Appeals & Response Plans
- Europe/Northern Africa: Cold Wave - Jan 2012
- Central Europe: Floods - May 2010
- Europe: Cold Wave - Dec 2009
- Influenza A (H1N1) Pandemic - Apr 2009
- Central and Eastern Europe: Floods - Jul 2008
- Ukraine: Storm - Jul 2007
- Ukraine: Floods - Jul 2006
- Belarus/Russian Fed./Ukraine and Moldova: Severe Weather - Feb 2006
- Ukraine: Floods - Mar 2001
- Hungary: Floods - Mar 2001
Maps & Infographics
Most read reports
- Latest from the OSCE Special Monitoring Mission to Ukraine (SMM), based on information received as of 19:30, 20 September 2018
- Attacks on Schools in Ukraine: Statistics since January 2017 (as of September 20, 2018)
- New school year, same old fears for children in Ukraine's conflict zone
- Improving access to quality administrative and social services for the conflict-affected population in Mykolaivka [EN/UK]
- Latest from the OSCE Special Monitoring Mission to Ukraine (SMM), based on information received as of 19:30, 17 September 2018
Sixtieth General Assembly
On the 19th anniversary of the world's worst nuclear accident and with Chernobyl-related cancer rates predicted to peak from 2006 to 2020, the International Federation of Red Cross and Red Crescent Societies is warning that Chernobyl must not become a forgotten disaster. The Federation expressed its extreme concern that funding trends for 2006 and beyond will not allow it to continue life-saving screening for thyroid cancer in affected areas of Belarus, Ukraine and Russia and that it was essential the programme be sustained for the next 15 years.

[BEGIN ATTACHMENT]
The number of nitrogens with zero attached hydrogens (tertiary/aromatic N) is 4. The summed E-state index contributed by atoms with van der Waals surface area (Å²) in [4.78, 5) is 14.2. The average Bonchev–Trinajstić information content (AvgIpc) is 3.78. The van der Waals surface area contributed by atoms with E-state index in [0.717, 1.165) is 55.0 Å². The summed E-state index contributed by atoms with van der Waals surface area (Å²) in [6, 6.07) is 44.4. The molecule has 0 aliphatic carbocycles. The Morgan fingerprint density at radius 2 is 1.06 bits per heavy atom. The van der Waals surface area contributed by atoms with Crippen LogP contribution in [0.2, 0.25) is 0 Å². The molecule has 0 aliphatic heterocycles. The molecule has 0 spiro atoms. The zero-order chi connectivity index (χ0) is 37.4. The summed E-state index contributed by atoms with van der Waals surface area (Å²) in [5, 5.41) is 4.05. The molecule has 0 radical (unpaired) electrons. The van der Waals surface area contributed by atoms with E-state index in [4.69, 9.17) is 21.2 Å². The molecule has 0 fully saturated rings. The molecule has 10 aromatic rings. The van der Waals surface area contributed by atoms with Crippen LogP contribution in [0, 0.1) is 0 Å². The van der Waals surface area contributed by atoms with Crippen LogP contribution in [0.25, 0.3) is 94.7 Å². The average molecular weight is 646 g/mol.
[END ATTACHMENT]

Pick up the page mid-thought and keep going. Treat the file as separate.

The following statement was issued today by the Spokesman for UN Secretary-General Kofi Annan:
Today marks the nineteenth anniversary of the Chernobyl disaster, the worst nuclear power plant accident in history. Almost two decades later, the three countries most affected -- Belarus, the Russian Federation, and Ukraine -- continue to grapple with daunting social, economic, and environmental consequences.
The challenge posed by Chernobyl has evolved over time.